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Newport Gyotaku artist Bruce Koike displays a fish print he made of a Pacific lamprey.

While he has a master’s degree in fisheries science and worked for years in animal husbandry, these days Bruce Koike of Newport finds particular enjoyment in the art of Gyotaku.

“I don’t have an art background — I wasn’t tuned into it,” he said, adding that if he had to label himself, he would be a “stick figure drawer.” But in graduate school at the Oregon State University Hatfield Marine Science Center in Newport in the summer of 1985, he saw people making fish prints.

“It looked neat to create art from dead fish,” he said. “That was pretty intriguing to me.” He tried the art form himself, and was — no pun intended — hooked. Decades later, the self-taught artist is known for his fish prints, which he continues to make today.

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Koike explained that the literal translation of Gyotaku is “fish rubbing,” which is what takes place to get the image of the fish onto paper.

He uses mostly non-toxic acrylic paint and rice paper for his prints. Asked if the fish can be eaten after it is used for printing, he said that’s definitely possible, noting the paint does not penetrate the fish skin and can be rinsed off.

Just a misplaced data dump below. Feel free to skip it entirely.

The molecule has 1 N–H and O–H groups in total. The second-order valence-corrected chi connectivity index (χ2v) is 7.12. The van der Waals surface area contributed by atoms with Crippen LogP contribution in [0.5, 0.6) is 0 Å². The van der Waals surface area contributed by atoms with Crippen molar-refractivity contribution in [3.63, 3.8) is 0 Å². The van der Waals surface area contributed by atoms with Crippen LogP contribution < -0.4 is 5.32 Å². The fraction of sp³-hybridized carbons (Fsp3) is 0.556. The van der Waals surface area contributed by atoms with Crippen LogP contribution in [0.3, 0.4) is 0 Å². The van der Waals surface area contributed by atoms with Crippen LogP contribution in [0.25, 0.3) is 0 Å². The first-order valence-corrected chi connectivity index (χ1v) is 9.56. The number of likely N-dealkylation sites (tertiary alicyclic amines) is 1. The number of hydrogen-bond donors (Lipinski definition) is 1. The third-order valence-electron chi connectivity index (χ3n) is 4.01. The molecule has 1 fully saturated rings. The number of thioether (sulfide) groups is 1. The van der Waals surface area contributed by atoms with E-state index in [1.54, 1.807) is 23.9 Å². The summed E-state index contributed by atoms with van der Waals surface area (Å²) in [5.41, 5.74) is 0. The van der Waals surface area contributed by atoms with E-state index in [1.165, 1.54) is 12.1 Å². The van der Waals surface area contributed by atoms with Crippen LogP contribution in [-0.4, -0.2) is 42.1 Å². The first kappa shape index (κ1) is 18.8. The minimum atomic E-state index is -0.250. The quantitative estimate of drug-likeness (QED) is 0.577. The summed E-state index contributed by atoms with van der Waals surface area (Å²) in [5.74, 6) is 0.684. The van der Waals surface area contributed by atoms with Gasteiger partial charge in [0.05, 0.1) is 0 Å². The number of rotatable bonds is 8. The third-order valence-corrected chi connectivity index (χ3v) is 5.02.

Additional prints can be made from the same fish at a later date if the fish is carefully encased in plastic wrap and frozen. Koike said rockfish, with its thick skin, firm flesh and heavy scales, is ideal for repeated printing.

The print is made by directly applying paint with a brush to a thawed or fresh fish that has been carefully dried, then laying rice paper on top, gently rubbing it over the fish and removing the paper. Koike noted, “although these are direct prints, they don’t smell like fish!

“All of our atmosphere has some degree of moisture,” he said. “If you tried to print with a frozen fish, it would be too moist. It has to be thawed. You want to use a dry surface.

“And you use a lot of paper towels,” he added. “You want to remove any standing water on the fish.”

Koike said in an hour’s session, about three prints can be made. “So it takes about 20 minutes to prepare the surface, prepare the paint, do the rubbing and allow it to dry,” he said. “Then you have to paint the eyes to finish the print.

“Painting the eyes makes the print come alive,” Koike added.

Another aspect of the art form is the flexibility it allows for how to orient the fish on the paper — whether to use it on its side or on its back, for example.

And ever the fish scientist, Koike said, “You can highlight the fish and put it in context by keeping it alone on the paper, or placing it with multiple fish in a school, or in a predator/prey interaction.” Habitat such as algae, kelp or rocks can be added as well — all applied with the same printing technique.

Whether the print is monochrome or multi-colored also can be a factor in the finished piece. Sumi ink — finely ground charcoal — is traditionally used in a monochrome print.

Koike noted that Gyotaku’s origins date back to tales of Japanese noblemen in the 1800s. He teaches the art form through the community education program at Oregon Coast Community College (OCCC) and this fall will teach two sessions — one in Lincoln City and one in Newport.

“Fish printing is a cool activity,” he said. “It goes hand in hand with community outreach.”